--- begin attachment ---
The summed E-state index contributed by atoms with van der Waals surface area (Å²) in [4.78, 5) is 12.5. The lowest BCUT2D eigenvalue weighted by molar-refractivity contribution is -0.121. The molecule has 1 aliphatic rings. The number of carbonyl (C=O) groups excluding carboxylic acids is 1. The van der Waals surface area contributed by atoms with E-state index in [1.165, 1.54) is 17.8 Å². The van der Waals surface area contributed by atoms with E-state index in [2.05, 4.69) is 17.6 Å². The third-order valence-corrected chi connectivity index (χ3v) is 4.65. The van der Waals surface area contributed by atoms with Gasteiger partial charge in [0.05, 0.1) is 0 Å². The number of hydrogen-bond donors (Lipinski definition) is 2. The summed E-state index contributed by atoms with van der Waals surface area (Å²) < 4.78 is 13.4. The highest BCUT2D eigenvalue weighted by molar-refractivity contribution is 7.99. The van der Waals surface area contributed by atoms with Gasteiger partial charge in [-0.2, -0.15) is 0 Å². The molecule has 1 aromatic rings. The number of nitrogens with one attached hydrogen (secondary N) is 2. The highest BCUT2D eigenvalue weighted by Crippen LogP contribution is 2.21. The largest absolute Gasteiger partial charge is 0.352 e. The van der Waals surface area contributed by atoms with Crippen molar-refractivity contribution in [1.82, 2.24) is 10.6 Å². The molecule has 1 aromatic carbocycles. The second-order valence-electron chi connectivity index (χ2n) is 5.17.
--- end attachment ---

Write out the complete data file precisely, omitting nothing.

The summed E-state index contributed by atoms with van der Waals surface area (Å²) in [4.78, 5) is 12.5. The lowest BCUT2D eigenvalue weighted by molar-refractivity contribution is -0.121. The molecule has 1 aliphatic rings. The number of carbonyl (C=O) groups excluding carboxylic acids is 1. The van der Waals surface area contributed by atoms with E-state index in [1.165, 1.54) is 17.8 Å². The van der Waals surface area contributed by atoms with E-state index in [2.05, 4.69) is 17.6 Å². The third-order valence-corrected chi connectivity index (χ3v) is 4.65. The van der Waals surface area contributed by atoms with Gasteiger partial charge in [0.05, 0.1) is 0 Å². The number of hydrogen-bond donors (Lipinski definition) is 2. The summed E-state index contributed by atoms with van der Waals surface area (Å²) < 4.78 is 13.4. The highest BCUT2D eigenvalue weighted by molar-refractivity contribution is 7.99. The van der Waals surface area contributed by atoms with Gasteiger partial charge in [-0.2, -0.15) is 0 Å². The molecule has 1 aromatic rings. The number of nitrogens with one attached hydrogen (secondary N) is 2. The highest BCUT2D eigenvalue weighted by Crippen LogP contribution is 2.21. The largest absolute Gasteiger partial charge is 0.352 e. The van der Waals surface area contributed by atoms with Crippen molar-refractivity contribution in [1.82, 2.24) is 10.6 Å². The molecule has 1 aromatic carbocycles. The second-order valence-electron chi connectivity index (χ2n) is 5.17.